“That reminds me, your birthday is coming up. Let’s postpone this ordeal until that day, the sun is up too. You do not deserve a release so soon, you should suffer more. Wouldn’t it be poetic to do it that day?”

“Yeah, not knowing what to do when they sing happy birthday would be the best torture. How bothersome, I loathe that day. I have to pick my own gift, sometimes I pick it months before or after, depending on when I need something. I have to plan a party for a bunch of ungrateful nobodies, who would dissolve in the crowd as soon as the party’s over. Leaving a debt to be fulfilled only on their birthdays.”

“Hey, you came here to celebrate that. A birthday with your parents after 4, maybe 5 years.”

“Yeah, let’s call today a trial run for what we will do on that day. Everyone will be tired from the party, it would be easier to escape.”

“Yeah, let’s head back.”

 

The sun shines from way above the horizon. People have started their days. Cattle owners, taking their herds of buffaloes to pasture. Milkmen cycling with huge tin containers on either side of the bicycle, headed to deliver or sell it at the “Satti”. Dust flows as school buses and vans rush on the roads to force start the dozy kids’ day. “You coward.”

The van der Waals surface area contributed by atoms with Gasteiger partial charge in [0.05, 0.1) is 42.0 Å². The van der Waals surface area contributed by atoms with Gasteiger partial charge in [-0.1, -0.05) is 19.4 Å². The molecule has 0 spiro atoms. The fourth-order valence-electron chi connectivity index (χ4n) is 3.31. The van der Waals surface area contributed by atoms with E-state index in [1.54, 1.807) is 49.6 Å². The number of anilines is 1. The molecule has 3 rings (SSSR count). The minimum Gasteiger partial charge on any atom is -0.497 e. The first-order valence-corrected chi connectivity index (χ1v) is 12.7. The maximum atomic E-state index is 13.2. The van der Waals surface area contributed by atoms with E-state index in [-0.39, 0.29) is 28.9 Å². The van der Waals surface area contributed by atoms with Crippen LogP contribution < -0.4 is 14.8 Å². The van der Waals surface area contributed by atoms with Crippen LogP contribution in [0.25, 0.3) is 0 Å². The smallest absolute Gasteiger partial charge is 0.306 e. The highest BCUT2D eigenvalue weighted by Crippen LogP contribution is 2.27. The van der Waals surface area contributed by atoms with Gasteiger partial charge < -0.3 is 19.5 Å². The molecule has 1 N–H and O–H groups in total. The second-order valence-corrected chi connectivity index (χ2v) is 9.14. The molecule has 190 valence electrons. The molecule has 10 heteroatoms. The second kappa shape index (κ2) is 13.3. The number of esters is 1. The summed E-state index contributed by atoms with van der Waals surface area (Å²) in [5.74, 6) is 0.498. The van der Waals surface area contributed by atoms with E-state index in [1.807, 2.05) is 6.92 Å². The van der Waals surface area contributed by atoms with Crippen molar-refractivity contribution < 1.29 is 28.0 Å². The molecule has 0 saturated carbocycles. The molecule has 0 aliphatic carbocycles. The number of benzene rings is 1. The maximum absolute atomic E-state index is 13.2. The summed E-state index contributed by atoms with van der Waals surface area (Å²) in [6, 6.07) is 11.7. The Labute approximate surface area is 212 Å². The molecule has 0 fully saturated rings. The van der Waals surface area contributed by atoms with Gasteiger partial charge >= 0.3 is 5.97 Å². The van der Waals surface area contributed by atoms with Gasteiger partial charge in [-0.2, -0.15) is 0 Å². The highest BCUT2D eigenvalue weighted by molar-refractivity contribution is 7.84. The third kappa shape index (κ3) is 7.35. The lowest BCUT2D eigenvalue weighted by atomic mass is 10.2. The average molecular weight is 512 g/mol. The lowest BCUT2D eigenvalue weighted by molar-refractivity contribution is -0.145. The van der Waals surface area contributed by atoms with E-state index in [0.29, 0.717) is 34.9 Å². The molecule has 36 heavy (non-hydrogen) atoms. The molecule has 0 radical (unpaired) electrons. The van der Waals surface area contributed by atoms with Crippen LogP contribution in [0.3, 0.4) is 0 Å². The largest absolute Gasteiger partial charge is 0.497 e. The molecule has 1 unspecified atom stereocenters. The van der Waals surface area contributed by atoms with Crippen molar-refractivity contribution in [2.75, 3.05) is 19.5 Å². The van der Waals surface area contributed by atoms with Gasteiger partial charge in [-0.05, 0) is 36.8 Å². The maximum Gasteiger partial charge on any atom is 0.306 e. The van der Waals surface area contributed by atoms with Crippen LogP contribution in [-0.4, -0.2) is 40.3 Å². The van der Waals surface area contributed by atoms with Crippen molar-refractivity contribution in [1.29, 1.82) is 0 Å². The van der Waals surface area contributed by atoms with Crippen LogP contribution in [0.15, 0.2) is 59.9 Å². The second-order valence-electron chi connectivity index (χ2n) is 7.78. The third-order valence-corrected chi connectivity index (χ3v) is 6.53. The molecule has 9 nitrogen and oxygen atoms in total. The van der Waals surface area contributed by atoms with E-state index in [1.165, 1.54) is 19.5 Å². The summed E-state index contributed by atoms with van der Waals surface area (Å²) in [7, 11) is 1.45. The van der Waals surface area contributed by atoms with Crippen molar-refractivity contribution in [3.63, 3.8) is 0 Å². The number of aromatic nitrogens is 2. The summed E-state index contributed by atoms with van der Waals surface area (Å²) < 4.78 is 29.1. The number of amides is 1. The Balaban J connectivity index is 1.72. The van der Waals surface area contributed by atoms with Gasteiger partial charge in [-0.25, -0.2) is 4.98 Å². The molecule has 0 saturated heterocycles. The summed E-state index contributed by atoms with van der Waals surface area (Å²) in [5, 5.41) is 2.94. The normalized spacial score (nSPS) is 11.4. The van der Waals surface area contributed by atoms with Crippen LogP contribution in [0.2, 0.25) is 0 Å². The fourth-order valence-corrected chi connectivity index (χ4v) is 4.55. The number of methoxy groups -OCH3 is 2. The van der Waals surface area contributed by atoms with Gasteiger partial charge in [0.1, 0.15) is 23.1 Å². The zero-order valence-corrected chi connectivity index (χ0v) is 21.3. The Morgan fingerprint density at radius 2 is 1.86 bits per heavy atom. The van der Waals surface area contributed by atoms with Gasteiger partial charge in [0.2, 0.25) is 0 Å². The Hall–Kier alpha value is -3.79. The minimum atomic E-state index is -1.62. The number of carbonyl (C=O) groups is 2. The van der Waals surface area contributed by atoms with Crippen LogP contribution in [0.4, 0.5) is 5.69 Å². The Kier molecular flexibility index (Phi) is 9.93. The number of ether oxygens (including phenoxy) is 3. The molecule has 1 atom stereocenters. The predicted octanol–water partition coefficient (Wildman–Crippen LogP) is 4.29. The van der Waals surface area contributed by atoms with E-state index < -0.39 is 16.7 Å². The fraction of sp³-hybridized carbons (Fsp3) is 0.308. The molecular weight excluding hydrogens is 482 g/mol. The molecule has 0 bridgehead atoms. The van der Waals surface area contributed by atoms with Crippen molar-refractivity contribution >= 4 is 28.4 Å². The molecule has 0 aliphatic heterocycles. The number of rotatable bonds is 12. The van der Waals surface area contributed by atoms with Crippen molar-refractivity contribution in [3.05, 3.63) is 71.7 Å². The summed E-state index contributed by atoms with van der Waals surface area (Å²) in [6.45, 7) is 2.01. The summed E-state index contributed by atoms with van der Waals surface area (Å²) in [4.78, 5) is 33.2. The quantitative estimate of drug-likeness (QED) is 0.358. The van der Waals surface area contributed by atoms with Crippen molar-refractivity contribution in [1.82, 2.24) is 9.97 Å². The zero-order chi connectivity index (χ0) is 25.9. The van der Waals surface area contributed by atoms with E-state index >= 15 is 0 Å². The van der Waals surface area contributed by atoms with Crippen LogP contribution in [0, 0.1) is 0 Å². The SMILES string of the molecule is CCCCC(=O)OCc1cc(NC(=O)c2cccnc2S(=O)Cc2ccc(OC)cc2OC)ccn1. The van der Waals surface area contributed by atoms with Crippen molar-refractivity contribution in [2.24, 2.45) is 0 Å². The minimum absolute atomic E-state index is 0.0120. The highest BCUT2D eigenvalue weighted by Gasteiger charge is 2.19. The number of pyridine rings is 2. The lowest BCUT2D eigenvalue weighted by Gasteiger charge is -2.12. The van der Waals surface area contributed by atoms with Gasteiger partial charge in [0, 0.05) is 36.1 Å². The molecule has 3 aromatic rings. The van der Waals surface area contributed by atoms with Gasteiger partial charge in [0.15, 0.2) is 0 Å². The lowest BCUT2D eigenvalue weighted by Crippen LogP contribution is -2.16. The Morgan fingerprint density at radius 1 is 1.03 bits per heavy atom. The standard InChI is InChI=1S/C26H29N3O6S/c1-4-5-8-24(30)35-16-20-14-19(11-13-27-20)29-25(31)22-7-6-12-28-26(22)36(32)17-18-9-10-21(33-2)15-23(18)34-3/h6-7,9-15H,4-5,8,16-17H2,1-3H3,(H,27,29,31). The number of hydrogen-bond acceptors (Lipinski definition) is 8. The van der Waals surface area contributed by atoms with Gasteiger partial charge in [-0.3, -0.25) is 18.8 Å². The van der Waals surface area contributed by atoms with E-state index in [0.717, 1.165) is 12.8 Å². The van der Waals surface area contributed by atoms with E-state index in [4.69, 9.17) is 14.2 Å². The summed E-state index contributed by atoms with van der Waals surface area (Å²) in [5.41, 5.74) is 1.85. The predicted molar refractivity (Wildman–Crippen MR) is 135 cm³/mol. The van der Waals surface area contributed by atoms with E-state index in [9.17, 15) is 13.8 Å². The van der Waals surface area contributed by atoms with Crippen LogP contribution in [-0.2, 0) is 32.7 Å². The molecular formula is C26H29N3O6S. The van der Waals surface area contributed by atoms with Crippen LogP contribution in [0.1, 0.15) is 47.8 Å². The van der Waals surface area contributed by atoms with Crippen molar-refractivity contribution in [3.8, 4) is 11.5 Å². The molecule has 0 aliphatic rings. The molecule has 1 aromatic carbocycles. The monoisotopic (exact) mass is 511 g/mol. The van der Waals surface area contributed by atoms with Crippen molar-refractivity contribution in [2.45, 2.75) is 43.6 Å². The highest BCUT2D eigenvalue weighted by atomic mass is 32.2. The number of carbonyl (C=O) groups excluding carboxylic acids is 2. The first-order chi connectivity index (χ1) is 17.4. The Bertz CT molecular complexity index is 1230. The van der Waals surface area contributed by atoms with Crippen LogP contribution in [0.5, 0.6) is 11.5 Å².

I put my head down. My cheeks keep getting wet, my breath keeps pacing and I blame it all on the dust. No one turns their head, ever. “They all have their problems to deal with, not everyone is as weak or has the time to lament over such issues.” The same sound keeps screaming at me on my way back. “You coward, you’ll never have the courage to do what you want. You can’t even JUST DIE. People work very hard to live and your puny, pathetic self can’t even do that. You can never be happy for you will NEVER BE SATISFIED.”

I reach home, wipe the mix of dew, dust, sweat, and tears off my face. Maa sips her daily tea while watching the headlines. Advertisements start, and she changes to some religious channel as I walk in. 

“Where were you?” She asks.

I don’t have an answer, I stay silent for a moment, it always makes me look like an intellectual who knows what he is going to say. I answer, “I was just…”

What I Learnt After Taking Three Short Trips in a Month

Author: Aditi Chandrasekar

Warning: This is not, in any way, intended to be a guide or a helpful article for travel. These are probably things that everyone already knows but I only learnt now because I’m quite slow. Enjoy reading!